For the past few of weeks, the boy has been taking a Tiny Tots Hip-Hop Dance class through the city of Torrance and, man oh man, it’s been an interesting a journey.

To be quite honest, I couldn’t help but feel a little hint of pride stirring in my soul while I watched him maturate through the course of the semester. And, yeah, a proud father is supposed to be proud of his offspring. But it wasn’t the fact that it took the boy three weeks to actually pull himself away from the front door as an onlooker and be an active participant in the routine (he doesn’t do well in new environments). It wasn’t the fact that he seemed to genuinely enjoy dancing, in general, as evident by his tenacity to practice the routine at home at random times of the day. Nor was the pride that massaged its way throughout my being spawned from the fact that the boy was making friends through the program (see previous parenthetical notation).

I was proud because, as I do many things, I saw hints of me in him. To be more specific, I saw hints of the dancing blood that flows through my veins.

Throughout the course of the semester, I couldn’t help but think of the breaking crews I battled throughout the 80s and 90s and the dance crews I competed with in my early college years. Throughout the semester, I couldn’t help but think how much I really enjoyed dancing at a competitive and recreational level. Not saying I want to get back into it, but I did enjoy being there for the boy every week…as a spectator and as one of his biggest fans.

I also couldn’t help but think about the influence we have on our kids and on those around us, especially those of us in some form of leadership.

Our actions have a way of teaching, whether good or bad, life lessons to our kids and I was reminded that I need to be careful when I’m around my two little sponges. We all need to be careful how we present ourselves to the others.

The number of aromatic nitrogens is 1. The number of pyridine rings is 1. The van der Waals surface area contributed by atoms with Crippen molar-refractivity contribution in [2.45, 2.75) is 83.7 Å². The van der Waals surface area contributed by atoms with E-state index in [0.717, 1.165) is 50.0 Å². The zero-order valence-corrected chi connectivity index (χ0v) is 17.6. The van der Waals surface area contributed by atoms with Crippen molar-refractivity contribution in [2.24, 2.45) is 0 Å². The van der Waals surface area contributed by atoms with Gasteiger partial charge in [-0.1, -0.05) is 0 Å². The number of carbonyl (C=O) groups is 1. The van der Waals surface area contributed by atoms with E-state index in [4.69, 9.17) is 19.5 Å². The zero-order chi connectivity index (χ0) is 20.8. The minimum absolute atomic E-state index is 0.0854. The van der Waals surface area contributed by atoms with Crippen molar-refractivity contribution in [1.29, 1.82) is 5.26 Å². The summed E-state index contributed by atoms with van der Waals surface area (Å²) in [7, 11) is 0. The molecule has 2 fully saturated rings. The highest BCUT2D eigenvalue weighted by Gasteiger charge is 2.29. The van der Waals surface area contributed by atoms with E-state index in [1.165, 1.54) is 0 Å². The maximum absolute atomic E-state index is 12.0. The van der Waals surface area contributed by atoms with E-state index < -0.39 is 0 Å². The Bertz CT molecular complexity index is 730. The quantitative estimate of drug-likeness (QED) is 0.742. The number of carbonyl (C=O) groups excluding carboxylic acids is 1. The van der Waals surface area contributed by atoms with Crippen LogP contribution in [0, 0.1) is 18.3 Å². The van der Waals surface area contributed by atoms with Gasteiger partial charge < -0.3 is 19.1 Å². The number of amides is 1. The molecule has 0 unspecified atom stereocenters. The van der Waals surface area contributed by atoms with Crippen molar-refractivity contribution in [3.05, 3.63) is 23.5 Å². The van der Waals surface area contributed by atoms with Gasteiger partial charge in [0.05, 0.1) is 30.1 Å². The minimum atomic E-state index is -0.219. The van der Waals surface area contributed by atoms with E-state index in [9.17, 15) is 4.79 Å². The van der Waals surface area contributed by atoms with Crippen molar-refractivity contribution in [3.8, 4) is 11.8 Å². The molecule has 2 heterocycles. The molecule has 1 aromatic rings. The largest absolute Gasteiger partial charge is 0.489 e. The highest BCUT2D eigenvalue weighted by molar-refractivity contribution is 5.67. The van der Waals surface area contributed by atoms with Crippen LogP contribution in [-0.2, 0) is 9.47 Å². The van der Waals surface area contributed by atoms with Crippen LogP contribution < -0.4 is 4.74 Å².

Choose well.

How about you?

What are some actions you’ve done where you realized, after the fact, maybe you shouldn’t have done it?

Let’s talk.

BTW…the boy, as he did during the first three week of the semester, got shy and didn’t participate in his end of the year recital. Click the above picture to see how I improvised his final presentation.


One thought on “Bigger

  1. I remember on an outing I saw one of your youth staring at two young people kissing in broad daylight. Instead of using that as a teaching moment, I instantly went to what I knew, which was getting the youth to divert their attention the group. It’s moments like that where I have to be vigilant of how I responding to the environment.

    Our world is continue to change with the generations and our military is changing for the worse. I had the opportunity to work with the new generation of leaders and it was a shocker for me. Not only did I have to adjust to the acceptability attitude, but I had to lead and teach them what it meant to be leaders. It was rough because it hard to take orders from someone nearly the same age as you, but that’s part of change as well.

    I’m proud to see Ezra dancing since he reminds me of Happy Feet (but with rhythm!).

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